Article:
In December 2014, the gross loan portfolio of MFIs stood at Rs 31,450 crore, against Rs 20,820 crore in the year-ago period - a growth of 51 per cent - according to the latest report by Microfinance Institution Network (MFIN), a representative body of MFIs. According to the report, 10 large MFIs account for nearly 77 per cent of the MFI portfolio.
During the peak period in 2010, before the Andhra Pradesh crisis affected the sector, the MFI portfolio was close to Rs 30,000 crore.
Notably, 20 per cent of the total gross loan portfolio is on account of West Bengal-based Bandhan, the largest MFI in India. On the backdrop of robust growth, 18 non-banking financial company (NBFC) - MFIs have applied for a small bank licence. Regulatory clarity, along with a quantum jump in bank funding, has been some of the factors for the rapid growth of the sector.
In the third quarter of FY15, the MFIs received a total of Rs 9,070 crore as debt funding from banks and financial institutions – a 162 per cent growth over the same period in the previous year.
“We expect MFI portfolio to reach a historic high level of nearly Rs 36,000 crore by March 2015. The market for MFI is very strong, but the penetration is modest. That, coupled with lower risk perception, has led to a rise in funding, both from equity and debt,” said Alok Prasad, chief executive officer, MFIN.
A recent report by CRISIL also pointed out that MFI loan assets were likely to reach Rs 35,000 crore by March 2015. However, the profitability of most large MFIs (those with loan assets exceeding Rs 100 crore) operating as NBFCs might decline by 30-40 basis points every year over the next two years, after improving in 2013-14, says the CRISIL report. The decline is mainly attributed to the regulatory obligation to operate at a lower interest margin cap of 10 per cent.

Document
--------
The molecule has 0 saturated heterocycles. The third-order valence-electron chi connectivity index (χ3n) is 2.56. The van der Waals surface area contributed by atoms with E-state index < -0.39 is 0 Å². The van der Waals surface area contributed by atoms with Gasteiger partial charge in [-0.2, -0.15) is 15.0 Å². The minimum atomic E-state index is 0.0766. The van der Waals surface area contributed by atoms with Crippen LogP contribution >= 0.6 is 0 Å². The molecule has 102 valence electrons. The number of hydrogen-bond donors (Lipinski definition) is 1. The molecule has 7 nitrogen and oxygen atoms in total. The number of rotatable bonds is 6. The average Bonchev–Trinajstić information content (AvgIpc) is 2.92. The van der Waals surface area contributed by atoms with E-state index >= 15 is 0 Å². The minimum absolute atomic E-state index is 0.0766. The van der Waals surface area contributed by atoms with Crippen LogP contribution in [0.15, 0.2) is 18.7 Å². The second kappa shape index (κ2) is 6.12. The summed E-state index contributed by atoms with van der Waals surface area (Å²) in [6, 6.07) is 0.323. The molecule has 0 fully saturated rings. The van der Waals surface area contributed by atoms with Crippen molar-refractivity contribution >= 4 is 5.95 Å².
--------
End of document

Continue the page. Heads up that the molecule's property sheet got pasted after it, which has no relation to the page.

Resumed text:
In the past year, eight new MFIs started operations. Five states — West Bengal, Tamil Nadu, Karnataka, Maharashtra and Uttar Pradesh — account for 59 per cent of the total MFI portfolio in the country.
So far in the current financial year, the sector has raised $276 million through private equity deals. This excludes the $258-million equity commitment in Bandhan ($165 million from Singapore’s sovereign wealth fund GIC and $93 million from the International Finance Corporation), which is set to become a bank soon.